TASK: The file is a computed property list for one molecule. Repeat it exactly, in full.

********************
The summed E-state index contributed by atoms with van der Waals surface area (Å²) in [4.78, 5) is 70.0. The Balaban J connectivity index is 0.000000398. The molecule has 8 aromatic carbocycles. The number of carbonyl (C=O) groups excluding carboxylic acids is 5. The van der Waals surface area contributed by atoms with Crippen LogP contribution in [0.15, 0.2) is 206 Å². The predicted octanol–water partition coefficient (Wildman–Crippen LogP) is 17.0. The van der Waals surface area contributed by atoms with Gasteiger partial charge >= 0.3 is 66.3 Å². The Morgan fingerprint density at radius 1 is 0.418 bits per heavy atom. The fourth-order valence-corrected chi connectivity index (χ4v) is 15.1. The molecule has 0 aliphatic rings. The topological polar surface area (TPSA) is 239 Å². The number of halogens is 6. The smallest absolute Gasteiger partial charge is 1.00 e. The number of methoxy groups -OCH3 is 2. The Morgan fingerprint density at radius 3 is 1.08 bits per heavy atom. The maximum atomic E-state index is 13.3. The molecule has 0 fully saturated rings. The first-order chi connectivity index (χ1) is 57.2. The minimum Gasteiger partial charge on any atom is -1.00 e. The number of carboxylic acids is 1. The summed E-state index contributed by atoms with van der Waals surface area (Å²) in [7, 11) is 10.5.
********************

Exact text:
The summed E-state index contributed by atoms with van der Waals surface area (Å²) in [4.78, 5) is 70.0. The Balaban J connectivity index is 0.000000398. The molecule has 8 aromatic carbocycles. The number of carbonyl (C=O) groups excluding carboxylic acids is 5. The van der Waals surface area contributed by atoms with Crippen LogP contribution in [0.15, 0.2) is 206 Å². The predicted octanol–water partition coefficient (Wildman–Crippen LogP) is 17.0. The van der Waals surface area contributed by atoms with Gasteiger partial charge >= 0.3 is 66.3 Å². The Morgan fingerprint density at radius 1 is 0.418 bits per heavy atom. The fourth-order valence-corrected chi connectivity index (χ4v) is 15.1. The molecule has 0 aliphatic rings. The topological polar surface area (TPSA) is 239 Å². The number of halogens is 6. The smallest absolute Gasteiger partial charge is 1.00 e. The number of methoxy groups -OCH3 is 2. The Morgan fingerprint density at radius 3 is 1.08 bits per heavy atom. The maximum atomic E-state index is 13.3. The molecule has 0 fully saturated rings. The first-order chi connectivity index (χ1) is 57.2. The minimum Gasteiger partial charge on any atom is -1.00 e. The number of carboxylic acids is 1. The summed E-state index contributed by atoms with van der Waals surface area (Å²) in [7, 11) is 10.5.